Short-term insurance ombud returns R100m to consumers
The ombudsman’s office recovered slightly less money for policyholders in 2016 than it did in 2015, because the office finalised fewer complaints last year. reports
The Ombudsman for Short-term Insurance, Deanne Wood, recovered just under R100 million for consumers last year, only marginally less than in 2015, according to the ombudsman’s annual report for 2016, released this week.
Last year’s figure was R99 139 593; in 2015 it was R100 712 182.
These amounts are down from those recovered in 2013 (R118 937 888) and 2014 ( R116 249 665), while the total number of complaints received by the ombudsman’s office has ranged from 13 278 in 2013 to 14 916 last year.
“The reduction in the rand recovery can be explained by the concomitant reduction in the number of files closed in 2016,” says Wood, who succeeded Dennis Jooste as ombudsman in March last year.
Of the 14 916 complaints received last year, 10 175 were registered as formal complaints, and of these, 8 631 files were closed. In 2015, of the 14 136 complaints received, 9 784 were registered as formal complaints, and of these, 9 944 were closed. In other words, 1 313 fewer complaints were closed last year than in 2015.
Wood reports that the average turnaround time per complaint “remains within commendable levels, at 91 days”.
More than a third of complaints were resolved in less than 60 days, and only 6% of complaints took more than 180 days to resolve.
The ombud’s office primarily deals with personal lines cover – in other words, insurance for individuals, such as vehicle, homeowner’s, household contents, and all risks cover. It has jurisdiction for personal lines cover up to R2m, except for homeowner’s claims, which can be up to R4m.
It has limited jurisdiction over commercial lines policies, although this type of insurance makes up a small percentage of complaints (7% in 2016).
Motor vehicle claims attracted the most complaints, at almost half of the complaints received by the ombudsman’s office last year (see graphic, right).
The report provides the claims and complaint statistics of all the 55 insurance companies over which the office has jurisdiction. From these you can get some idea of which insurers have more problem claims among their policyholders – particularly from the number of complaints per thousand claims and the overturn rate (which relates to when the ombudsman overturns In 2016, the office of the Ombudsman for Short-term Insurance, Deanne Wood: • Received 14 916 complaints; • Registered 10 175 of these as formal complaints; • Closed 8 631 complaints; • Resolved complaints partly or wholly in favour of the consumer in 27% of cases; • Took an average of 91 days to close a complaint, with a third of complaints closed within 60 days; and • Recovered R99 139 593 for consumers, of which about 60% (R59 238 533) was for motorvehicle insurance claims. an original claim decision by an insurer).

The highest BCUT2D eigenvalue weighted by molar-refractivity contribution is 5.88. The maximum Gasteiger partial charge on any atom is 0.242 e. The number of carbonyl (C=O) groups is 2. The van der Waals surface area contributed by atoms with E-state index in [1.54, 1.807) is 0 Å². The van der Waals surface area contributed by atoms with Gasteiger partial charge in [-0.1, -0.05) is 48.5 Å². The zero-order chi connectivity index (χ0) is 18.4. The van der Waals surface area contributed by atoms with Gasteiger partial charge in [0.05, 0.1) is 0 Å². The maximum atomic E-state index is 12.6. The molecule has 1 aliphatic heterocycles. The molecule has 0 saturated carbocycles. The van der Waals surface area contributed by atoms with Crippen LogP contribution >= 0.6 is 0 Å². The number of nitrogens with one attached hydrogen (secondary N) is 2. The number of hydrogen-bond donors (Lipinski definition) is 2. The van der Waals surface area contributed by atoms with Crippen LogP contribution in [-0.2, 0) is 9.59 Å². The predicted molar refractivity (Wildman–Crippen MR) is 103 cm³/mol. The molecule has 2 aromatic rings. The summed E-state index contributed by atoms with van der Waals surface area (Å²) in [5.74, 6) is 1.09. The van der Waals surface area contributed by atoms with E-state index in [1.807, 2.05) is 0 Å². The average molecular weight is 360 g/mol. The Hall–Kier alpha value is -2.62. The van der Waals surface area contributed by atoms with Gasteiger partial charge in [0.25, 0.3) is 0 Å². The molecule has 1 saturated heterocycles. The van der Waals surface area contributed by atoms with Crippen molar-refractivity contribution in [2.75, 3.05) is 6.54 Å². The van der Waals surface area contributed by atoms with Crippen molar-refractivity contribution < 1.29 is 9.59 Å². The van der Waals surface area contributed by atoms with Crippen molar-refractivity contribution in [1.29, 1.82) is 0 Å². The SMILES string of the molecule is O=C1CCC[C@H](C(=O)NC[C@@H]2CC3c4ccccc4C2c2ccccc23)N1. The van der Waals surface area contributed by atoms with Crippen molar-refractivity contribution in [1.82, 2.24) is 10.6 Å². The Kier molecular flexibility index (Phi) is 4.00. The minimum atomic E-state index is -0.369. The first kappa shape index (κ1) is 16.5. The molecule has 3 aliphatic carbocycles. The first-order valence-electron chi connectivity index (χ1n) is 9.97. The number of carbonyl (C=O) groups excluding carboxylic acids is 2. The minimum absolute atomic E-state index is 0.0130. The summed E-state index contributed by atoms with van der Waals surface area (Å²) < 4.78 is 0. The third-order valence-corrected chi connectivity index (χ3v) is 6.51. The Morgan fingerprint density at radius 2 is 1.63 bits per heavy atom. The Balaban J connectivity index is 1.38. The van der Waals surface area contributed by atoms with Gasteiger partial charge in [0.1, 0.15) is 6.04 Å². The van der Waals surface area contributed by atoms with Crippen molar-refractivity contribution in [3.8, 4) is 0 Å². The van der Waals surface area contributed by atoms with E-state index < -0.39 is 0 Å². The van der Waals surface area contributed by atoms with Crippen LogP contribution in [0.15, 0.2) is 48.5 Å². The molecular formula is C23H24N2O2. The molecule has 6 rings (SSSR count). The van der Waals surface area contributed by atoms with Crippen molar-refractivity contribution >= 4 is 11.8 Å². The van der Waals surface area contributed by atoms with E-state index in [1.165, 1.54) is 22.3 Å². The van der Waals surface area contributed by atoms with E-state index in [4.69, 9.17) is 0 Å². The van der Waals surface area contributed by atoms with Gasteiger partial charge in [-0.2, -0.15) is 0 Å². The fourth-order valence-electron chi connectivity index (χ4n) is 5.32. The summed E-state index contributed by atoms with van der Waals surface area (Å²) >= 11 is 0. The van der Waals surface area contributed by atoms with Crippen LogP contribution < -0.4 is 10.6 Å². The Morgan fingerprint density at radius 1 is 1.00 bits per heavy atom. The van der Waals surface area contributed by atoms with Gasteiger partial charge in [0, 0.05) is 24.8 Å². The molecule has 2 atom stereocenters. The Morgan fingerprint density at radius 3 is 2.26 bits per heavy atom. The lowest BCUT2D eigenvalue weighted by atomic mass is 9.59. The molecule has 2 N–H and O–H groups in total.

The ombudsman notes: “Where an insurer receives a high number of complaints per thousand claims, this may be an indicator that claims are dealt with unfairly by the insurer. However, this statistic should be considered in conjunction with the overturn rate. The overturn rate is an indicator that the decision of the insurer was changed in some respect by this office, with some additional benefit to the insured.”
But the ombudsman says the overturn rate should also be treated with caution, “as a high overturn rate may indicate a high degree of co-operation received by the ombudsman’s office from a particular insurer in resolving a complaint”.
The table (right) provides the 10 insurers with the highest number of complaints per thousand. The average overturn rate among all the insurers was about 27%.
Although Compass Insurance had the highest complaints relative to claims (about 30 per 1 000), its overturn rate was relatively low, at 9.38%. Five of the insurers in the table, on the other hand (Western National, Oakhurst, New National, Absa and Standard) had relatively high complaints per thousand claims. In addition, they had above-average overturn rates.
Among the bigger insurers with the most favourable statistics on how they treat their policyholders’ claims are Constantia Insurance ( 1.07 complaints per thousand claims and an 11.36% overturn rate) and Outsurance (1.62 and 11.63%).
Wood says in her report that quality outcomes are essential to the proper functioning of an ombud scheme.
“It is therefore important that consumers feel listened to, are given a clear and accurate explanation of the outcome of their complaint and feel that their matter has been addressed in a fair, comprehensible, correct and impartial way.
“At the opposite end, insurers should feel confident that the office operates as an extension of their own quality assurance to their clients. Insurers are also entitled to have their positions heard and their reasoning and rationale properly considered,” she says.